Institute of Environmental Physics, University of Bremen, P.O. Box 330 440, 28334 Bremen, Germany
Abstract. Tropospheric NO2, a key pollutant in particular in cities, has been measured from space since the mid-1990s by the GOME, SCIAMACHY, OMI, and GOME-2 instruments. These data provide a unique global long-term dataset of tropospheric pollution. However, the observations differ in spatial resolution, local time of measurement, viewing geometry, and other details. All these factors can severely impact the retrieved NO2 columns.
In this study, we present three ways to account for instrumental differences in trend analyses of the NO2 columns derived from satellite measurements, while preserving the individual instruments' spatial resolutions. For combining measurements from GOME and SCIAMACHY into one consistent time series, we develop a method to explicitly account for the instruments' difference in ground pixel size (40 × 320 km2 vs. 30 × 60 km2). This is especially important when analysing NO2 changes over small, localised sources like, e.g. megacities. The method is based on spatial averaging of the measured earthshine spectra and extraction of a spatial pattern of the resolution effect. Furthermore, two empirical corrections, which summarise all instrumental differences by including instrument-dependent offsets in a fitted trend function, are developed. These methods are applied to data from GOME and SCIAMACHY separately, to the combined time series, and to an extended dataset comprising also GOME-2 and OMI measurements.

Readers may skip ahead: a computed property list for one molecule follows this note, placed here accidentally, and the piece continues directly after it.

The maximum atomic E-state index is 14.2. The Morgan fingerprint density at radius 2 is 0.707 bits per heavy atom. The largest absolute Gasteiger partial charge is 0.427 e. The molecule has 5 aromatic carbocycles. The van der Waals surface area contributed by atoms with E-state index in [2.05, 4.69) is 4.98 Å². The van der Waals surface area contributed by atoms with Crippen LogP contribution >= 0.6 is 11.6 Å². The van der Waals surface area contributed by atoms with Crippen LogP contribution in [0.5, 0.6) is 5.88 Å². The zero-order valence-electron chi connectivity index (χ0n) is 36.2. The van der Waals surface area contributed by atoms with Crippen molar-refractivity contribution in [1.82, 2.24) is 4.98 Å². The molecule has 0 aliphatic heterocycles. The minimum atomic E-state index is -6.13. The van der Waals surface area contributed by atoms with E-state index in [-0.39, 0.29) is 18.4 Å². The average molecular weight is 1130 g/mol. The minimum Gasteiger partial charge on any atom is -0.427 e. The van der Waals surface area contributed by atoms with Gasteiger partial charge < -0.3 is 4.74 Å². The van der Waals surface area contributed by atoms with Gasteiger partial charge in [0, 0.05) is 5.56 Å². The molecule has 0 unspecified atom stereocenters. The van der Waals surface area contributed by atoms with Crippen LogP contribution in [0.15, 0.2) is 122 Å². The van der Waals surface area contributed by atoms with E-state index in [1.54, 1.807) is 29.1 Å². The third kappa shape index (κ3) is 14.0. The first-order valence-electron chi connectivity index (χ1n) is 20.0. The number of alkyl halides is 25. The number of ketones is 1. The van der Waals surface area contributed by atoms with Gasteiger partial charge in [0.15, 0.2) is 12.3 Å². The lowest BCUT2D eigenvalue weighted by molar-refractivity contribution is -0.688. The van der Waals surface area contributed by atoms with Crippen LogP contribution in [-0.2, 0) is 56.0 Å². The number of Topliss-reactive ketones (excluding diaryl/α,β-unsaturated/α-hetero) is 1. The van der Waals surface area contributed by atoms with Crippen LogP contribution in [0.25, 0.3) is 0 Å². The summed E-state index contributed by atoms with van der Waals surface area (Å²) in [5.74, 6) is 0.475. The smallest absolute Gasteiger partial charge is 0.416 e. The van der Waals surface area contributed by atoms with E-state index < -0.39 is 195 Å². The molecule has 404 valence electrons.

All approaches show consistent trends of tropospheric NO2 for a selection of areas on both regional and city scales, for the first time allowing consistent trend analysis of the full time series at high spatial resolution. Compared to previous studies, the longer study period leads to significantly reduced uncertainties.
We show that measured tropospheric NO2 columns have been strongly increasing over China, the Middle East, and India, with values over east-central China tripling from 1996 to 2011. All parts of the developed world, including Western Europe, the United States, and Japan, show significantly decreasing NO2 amounts in the same time period. On a megacity level, individual trends can be as large as +27.2 ± 3.9% yr−1 and +20.7 ± 1.9% yr−1 in Dhaka and Baghdad, respectively, while Los Angeles shows a very strong decrease of −6.00 ± 0.72% yr−1. Most megacities in China, India, and the Middle East show increasing NO2 columns of +5 to 10% yr−1, leading to a doubling to tripling within the study period.